Friar Tucks and Bill Murray

IF you’re Bill Murray.

Last night I stopped into Friar Tucks. Even though this bar with a barrel shaped entrance and Christmas lights draped around the windows is just two blocks from where I live, I’ve only been there about six times in four years. What brought me there last night was a returning Chicago-lover introducing a Chicagoan-to-be to her new town.

I met Elizabeth, who’s returning home, and her friend Katherine, a displaced LA gal moving to Chicago, at Wellington’s. I love neighborhood bars and Wellington’s is a quintessential watering hole stuck in the middle of blocks of residential homes. Our bartender Adam was great, but the ladies wanted something that wasn’t so removed.

We ended up walking by Friar Tucks on Broadway and I suggested we go in, even though my glimpse through the glass and garland showed a fairly empty spot.

We sat down at the bar and, after carding us “so he could remember our names”  Breon poured Elizabeth and I $5 mini-pitchers of beer and a coke for Katherine (her liver’s got some acclimating to do). We chatted, we watched a tipsy girl become drunk, and I beamed when Breon said he knew TLT and (basically) knew the tag line (experience the fascination of a tourist, feel the comfort of the local).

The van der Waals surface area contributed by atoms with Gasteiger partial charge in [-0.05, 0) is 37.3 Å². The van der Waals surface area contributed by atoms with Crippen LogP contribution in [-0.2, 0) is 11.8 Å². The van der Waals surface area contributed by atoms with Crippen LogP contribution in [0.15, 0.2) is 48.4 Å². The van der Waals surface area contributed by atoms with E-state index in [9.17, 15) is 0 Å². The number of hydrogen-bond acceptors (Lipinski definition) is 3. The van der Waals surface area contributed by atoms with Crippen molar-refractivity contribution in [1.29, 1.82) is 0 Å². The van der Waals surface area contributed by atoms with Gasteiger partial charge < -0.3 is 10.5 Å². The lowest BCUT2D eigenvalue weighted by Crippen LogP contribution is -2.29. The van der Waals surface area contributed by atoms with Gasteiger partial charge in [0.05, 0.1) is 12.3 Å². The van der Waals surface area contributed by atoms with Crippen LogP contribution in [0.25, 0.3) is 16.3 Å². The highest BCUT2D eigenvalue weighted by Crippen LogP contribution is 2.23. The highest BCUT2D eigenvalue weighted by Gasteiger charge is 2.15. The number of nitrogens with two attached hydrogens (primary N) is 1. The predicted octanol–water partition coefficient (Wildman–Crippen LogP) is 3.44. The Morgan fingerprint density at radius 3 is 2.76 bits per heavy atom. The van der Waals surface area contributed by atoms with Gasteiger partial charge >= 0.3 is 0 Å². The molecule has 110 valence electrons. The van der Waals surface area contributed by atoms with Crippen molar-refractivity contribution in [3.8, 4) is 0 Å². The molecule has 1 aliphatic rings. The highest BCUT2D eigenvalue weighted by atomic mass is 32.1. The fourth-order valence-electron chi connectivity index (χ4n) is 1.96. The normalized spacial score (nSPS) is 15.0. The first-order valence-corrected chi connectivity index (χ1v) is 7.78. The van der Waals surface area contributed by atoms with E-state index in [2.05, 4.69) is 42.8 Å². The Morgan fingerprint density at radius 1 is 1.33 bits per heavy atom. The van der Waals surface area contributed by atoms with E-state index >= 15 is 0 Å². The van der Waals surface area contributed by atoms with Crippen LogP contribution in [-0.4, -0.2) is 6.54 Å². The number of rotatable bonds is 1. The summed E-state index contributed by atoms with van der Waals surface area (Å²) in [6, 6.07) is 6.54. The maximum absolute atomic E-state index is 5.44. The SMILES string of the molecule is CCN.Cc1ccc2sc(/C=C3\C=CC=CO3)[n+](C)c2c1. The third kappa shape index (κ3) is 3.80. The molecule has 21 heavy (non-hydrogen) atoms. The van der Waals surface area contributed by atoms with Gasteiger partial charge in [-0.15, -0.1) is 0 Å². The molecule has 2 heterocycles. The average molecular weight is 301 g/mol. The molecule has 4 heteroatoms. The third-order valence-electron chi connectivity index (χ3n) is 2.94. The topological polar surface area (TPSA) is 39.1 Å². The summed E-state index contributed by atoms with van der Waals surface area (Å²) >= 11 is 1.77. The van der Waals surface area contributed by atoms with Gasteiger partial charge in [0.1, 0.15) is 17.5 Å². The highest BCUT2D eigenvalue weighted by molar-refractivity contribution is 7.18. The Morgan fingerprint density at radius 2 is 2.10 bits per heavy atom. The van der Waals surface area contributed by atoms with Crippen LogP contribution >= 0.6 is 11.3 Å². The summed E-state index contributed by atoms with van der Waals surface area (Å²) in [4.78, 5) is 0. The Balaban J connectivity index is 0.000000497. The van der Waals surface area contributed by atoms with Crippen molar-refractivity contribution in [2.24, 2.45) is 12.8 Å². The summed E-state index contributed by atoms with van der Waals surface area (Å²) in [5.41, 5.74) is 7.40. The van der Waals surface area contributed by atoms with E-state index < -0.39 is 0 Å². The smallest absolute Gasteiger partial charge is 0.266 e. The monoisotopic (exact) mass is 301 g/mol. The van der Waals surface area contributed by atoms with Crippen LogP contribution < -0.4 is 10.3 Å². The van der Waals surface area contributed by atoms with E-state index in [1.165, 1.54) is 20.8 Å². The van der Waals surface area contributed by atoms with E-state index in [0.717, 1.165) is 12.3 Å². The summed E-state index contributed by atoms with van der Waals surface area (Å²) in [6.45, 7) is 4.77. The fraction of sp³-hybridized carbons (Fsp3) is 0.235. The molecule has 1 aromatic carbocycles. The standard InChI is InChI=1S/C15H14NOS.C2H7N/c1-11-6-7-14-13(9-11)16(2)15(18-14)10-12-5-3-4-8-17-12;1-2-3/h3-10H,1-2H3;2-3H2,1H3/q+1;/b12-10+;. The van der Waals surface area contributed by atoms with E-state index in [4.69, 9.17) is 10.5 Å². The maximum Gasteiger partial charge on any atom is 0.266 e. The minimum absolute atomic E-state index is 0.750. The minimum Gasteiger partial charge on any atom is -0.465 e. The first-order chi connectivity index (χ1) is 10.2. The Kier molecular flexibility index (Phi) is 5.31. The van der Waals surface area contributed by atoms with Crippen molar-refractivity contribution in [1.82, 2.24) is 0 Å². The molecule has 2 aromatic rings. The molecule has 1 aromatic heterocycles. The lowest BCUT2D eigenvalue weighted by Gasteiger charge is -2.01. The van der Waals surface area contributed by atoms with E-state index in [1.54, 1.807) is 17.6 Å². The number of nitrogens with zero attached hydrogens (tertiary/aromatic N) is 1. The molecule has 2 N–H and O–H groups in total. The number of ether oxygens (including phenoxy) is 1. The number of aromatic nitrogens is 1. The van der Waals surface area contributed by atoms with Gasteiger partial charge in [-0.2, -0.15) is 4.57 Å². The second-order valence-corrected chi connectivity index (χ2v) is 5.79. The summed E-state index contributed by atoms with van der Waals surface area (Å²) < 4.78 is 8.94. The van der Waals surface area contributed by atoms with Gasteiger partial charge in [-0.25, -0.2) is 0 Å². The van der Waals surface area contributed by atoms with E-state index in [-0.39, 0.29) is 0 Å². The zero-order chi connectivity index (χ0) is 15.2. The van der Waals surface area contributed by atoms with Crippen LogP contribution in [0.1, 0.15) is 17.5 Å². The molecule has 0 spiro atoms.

Then Bill Murray walked in.

And that’s it. There’s really no more story to it. Chuck Fox, a creative with a history in the acting and rock & roll fields (HE’S got stories, let me tell you), saw the actor and nascent skydiver walking down Broadway with his assistant and invited him in. As soon as Murray entered I recognized him, but I was brought up in Indiana, where if you see John Mellencamp walking around, you leave him be. No matter how famous he is, a man should be allowed to walk into a place and just walk into it.

He stood at the end of the bar; he bought a drink for Chuck; he tipped Breon well; he and his assistant left. While there he made eye contact with both Katherine and me and nodded.

Did I want to mosey down to the end of the bar and introduce myself? You betcha. Did I? No. Do I regret not being more aggressive? No.

He’s a Chicago boy done good, still walking through the neighborhoods at midnight on a Sunday, no entourage, just him and a good friend.

Walking into a place where everybody knows his name, yet chooses to let him make the introduction if he wants to.


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